4. An estimate of the probability that the section of code will be read or changed in the future, which again can be expressed using an ordinal scale

The third approach is to monetize technical debt using tools such as SonarQube. These tools calculate the cost to fix the technical debt accumulated in a product. For example, they might report $2 million of accrued debt in an application with 500 thousand lines of code, which would require spending $4 per line of code to pay back the debt. Not only can these tools report technical debt at a macro level, but also at a micro level. For example, detection of a specific block of duplicated code and the associated cost to fix it.

Regardless of which approach you use to make technical debt visible to decision makers, expressing the cost of it in quantitative terms (for example, dollars, labor hours, or story points) allows you to establish credit limits on how much debt the product can accrue. For example, when the technical debt reaches a certain level (for example 25 cents per line of code), all new functionality is put on hold until the debt is reduced to acceptable levels. This forces the product team to invest in controlling debt before things get out of hand.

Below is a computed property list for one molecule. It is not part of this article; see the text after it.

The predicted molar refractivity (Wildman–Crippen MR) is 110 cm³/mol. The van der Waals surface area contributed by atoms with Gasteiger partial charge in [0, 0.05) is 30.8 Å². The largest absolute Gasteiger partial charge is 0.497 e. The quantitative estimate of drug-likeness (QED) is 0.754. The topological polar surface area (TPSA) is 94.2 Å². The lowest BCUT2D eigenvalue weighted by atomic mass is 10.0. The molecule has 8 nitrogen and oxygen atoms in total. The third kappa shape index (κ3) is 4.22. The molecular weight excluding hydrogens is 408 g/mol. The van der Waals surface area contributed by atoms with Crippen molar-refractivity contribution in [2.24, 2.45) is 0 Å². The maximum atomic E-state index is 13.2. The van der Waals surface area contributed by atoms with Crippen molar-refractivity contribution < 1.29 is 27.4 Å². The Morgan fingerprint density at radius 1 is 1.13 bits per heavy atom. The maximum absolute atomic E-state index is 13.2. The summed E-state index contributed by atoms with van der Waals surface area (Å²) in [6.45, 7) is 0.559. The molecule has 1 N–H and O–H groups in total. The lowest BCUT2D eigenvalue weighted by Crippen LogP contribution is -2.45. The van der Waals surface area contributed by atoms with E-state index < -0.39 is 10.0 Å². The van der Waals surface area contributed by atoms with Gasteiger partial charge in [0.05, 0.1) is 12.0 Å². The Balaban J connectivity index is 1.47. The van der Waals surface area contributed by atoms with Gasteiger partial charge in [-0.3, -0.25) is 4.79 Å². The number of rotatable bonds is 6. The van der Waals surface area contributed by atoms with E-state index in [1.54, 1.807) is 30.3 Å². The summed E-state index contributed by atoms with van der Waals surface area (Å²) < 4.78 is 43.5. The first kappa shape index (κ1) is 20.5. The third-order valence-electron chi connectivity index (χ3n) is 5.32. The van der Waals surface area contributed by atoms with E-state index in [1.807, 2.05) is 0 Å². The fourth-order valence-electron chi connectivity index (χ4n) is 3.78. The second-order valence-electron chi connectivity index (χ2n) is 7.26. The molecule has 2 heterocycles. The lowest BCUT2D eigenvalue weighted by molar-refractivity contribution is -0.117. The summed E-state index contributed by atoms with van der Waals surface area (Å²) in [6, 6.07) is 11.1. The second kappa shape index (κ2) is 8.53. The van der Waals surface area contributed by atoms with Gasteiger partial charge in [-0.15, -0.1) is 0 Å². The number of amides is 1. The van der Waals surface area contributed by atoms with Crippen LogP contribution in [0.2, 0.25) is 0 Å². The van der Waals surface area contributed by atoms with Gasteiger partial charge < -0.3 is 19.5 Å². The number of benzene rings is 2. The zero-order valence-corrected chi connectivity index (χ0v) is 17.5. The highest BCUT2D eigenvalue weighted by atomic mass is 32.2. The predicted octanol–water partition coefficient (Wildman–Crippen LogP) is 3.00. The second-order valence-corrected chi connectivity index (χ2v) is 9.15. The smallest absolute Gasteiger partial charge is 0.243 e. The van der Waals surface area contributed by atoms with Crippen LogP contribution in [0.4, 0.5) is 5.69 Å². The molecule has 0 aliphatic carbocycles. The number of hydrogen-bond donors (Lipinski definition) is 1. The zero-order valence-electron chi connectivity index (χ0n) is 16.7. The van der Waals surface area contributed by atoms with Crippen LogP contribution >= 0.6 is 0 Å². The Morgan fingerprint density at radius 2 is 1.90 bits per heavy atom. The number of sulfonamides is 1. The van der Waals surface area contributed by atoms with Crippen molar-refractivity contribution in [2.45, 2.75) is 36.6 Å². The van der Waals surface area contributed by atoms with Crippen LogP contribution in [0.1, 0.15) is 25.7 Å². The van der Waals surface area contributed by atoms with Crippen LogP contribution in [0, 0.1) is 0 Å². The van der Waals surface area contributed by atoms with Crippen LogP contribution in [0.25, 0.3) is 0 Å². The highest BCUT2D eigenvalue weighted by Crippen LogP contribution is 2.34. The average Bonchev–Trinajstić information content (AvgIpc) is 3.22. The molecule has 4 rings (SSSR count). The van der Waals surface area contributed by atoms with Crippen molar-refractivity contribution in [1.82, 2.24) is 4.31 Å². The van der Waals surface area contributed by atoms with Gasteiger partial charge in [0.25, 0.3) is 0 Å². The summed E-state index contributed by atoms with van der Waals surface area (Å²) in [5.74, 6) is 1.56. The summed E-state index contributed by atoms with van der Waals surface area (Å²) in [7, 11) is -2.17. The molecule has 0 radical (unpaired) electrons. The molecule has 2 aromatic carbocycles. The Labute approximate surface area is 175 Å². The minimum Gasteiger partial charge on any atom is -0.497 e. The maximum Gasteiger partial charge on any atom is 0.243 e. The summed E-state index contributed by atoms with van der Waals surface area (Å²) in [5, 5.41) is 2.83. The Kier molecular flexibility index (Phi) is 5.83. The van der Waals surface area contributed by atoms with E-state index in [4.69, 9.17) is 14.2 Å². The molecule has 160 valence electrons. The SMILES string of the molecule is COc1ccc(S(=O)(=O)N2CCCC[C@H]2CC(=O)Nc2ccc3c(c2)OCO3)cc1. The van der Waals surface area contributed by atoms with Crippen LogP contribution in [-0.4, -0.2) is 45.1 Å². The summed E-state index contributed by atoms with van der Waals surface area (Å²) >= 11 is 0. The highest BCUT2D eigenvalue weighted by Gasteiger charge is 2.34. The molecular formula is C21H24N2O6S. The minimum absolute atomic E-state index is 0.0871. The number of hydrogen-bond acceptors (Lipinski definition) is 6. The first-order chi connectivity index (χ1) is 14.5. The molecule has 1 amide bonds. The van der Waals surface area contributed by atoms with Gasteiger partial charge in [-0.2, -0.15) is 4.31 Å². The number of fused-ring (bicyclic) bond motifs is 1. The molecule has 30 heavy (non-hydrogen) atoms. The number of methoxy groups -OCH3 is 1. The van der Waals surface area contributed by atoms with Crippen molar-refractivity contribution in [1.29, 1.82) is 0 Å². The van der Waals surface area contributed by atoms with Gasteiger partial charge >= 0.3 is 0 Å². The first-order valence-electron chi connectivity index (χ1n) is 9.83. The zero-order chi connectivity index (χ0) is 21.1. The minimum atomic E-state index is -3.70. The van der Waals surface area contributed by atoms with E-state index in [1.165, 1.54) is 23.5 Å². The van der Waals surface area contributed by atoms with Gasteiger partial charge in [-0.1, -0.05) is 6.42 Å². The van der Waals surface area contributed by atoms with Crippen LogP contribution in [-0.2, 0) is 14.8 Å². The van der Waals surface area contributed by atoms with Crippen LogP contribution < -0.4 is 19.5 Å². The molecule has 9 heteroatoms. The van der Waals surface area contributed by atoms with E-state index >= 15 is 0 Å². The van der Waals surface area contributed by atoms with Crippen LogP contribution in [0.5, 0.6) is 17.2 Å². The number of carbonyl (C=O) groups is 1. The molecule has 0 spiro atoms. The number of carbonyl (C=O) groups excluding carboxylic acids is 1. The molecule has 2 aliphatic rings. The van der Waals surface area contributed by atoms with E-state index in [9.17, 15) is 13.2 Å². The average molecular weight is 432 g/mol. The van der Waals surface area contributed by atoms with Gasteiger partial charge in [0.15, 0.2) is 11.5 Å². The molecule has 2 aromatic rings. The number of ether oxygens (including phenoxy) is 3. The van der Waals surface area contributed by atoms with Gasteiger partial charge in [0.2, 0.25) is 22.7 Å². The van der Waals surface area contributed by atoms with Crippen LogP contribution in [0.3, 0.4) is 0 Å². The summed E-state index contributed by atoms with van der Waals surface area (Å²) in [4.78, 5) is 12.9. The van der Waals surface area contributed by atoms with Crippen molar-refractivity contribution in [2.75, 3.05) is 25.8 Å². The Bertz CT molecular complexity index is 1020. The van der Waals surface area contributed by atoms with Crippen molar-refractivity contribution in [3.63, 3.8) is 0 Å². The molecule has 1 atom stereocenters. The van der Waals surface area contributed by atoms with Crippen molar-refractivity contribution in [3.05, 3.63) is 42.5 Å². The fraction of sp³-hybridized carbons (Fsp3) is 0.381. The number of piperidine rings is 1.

Deciding what to do about technical debt

After you’ve made your technical debt visible for all to see, the next step is to decide what to do about it. Frank Buschmann describes three debt payment strategies:

  • Debt repayment. Refactor or replace the code, framework, or platform that is considered technical debt and is giving you a headache. (For those unfamiliar with the technical jargon, refactoring is the process of improving or simplifying code without changing the functionality.)

  • Debt conversion. Replace the current solution with a “good, but not perfect” alternative. The new solution has a lower interest rate. This might be a good option if a perfect solution is exceedingly expensive to build.

  • Just pay the interest. Live with the code. This might be a good option if: (a) refactoring is more expensive than working with the not-quite-right code; (b) the code is rarely, or never, read or changed; (c) the code doesn’t implement important requirements and therefore doesn’t need an elegant solution; or (d) if the system has reached its end-of-life or will be redeveloped.